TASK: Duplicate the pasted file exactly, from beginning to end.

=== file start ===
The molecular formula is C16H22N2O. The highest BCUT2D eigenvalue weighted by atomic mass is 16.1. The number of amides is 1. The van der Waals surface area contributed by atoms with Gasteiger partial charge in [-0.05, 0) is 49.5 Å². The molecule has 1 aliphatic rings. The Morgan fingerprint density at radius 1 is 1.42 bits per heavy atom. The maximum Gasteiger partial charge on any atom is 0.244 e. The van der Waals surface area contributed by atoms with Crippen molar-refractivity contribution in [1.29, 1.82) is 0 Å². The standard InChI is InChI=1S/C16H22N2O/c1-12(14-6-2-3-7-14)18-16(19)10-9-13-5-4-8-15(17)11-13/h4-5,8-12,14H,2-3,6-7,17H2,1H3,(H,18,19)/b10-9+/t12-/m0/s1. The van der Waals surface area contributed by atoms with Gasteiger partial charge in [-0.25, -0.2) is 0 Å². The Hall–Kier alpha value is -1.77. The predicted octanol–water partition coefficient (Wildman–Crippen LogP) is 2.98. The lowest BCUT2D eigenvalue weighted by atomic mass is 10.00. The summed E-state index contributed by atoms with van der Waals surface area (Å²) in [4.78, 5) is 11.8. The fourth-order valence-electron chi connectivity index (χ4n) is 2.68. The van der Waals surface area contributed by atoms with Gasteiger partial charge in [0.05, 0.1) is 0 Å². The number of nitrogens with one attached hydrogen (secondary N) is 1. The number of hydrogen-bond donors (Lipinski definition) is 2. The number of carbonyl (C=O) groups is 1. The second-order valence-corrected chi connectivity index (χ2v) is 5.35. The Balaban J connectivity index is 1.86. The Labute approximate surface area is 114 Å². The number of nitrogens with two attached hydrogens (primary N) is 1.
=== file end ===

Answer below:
The molecular formula is C16H22N2O. The highest BCUT2D eigenvalue weighted by atomic mass is 16.1. The number of amides is 1. The van der Waals surface area contributed by atoms with Gasteiger partial charge in [-0.05, 0) is 49.5 Å². The molecule has 1 aliphatic rings. The Morgan fingerprint density at radius 1 is 1.42 bits per heavy atom. The maximum Gasteiger partial charge on any atom is 0.244 e. The van der Waals surface area contributed by atoms with Crippen molar-refractivity contribution in [1.29, 1.82) is 0 Å². The standard InChI is InChI=1S/C16H22N2O/c1-12(14-6-2-3-7-14)18-16(19)10-9-13-5-4-8-15(17)11-13/h4-5,8-12,14H,2-3,6-7,17H2,1H3,(H,18,19)/b10-9+/t12-/m0/s1. The van der Waals surface area contributed by atoms with Gasteiger partial charge in [-0.25, -0.2) is 0 Å². The Hall–Kier alpha value is -1.77. The predicted octanol–water partition coefficient (Wildman–Crippen LogP) is 2.98. The lowest BCUT2D eigenvalue weighted by atomic mass is 10.00. The summed E-state index contributed by atoms with van der Waals surface area (Å²) in [4.78, 5) is 11.8. The fourth-order valence-electron chi connectivity index (χ4n) is 2.68. The van der Waals surface area contributed by atoms with Gasteiger partial charge in [0.05, 0.1) is 0 Å². The number of nitrogens with one attached hydrogen (secondary N) is 1. The number of hydrogen-bond donors (Lipinski definition) is 2. The number of carbonyl (C=O) groups is 1. The second-order valence-corrected chi connectivity index (χ2v) is 5.35. The Balaban J connectivity index is 1.86. The Labute approximate surface area is 114 Å². The number of nitrogens with two attached hydrogens (primary N) is 1.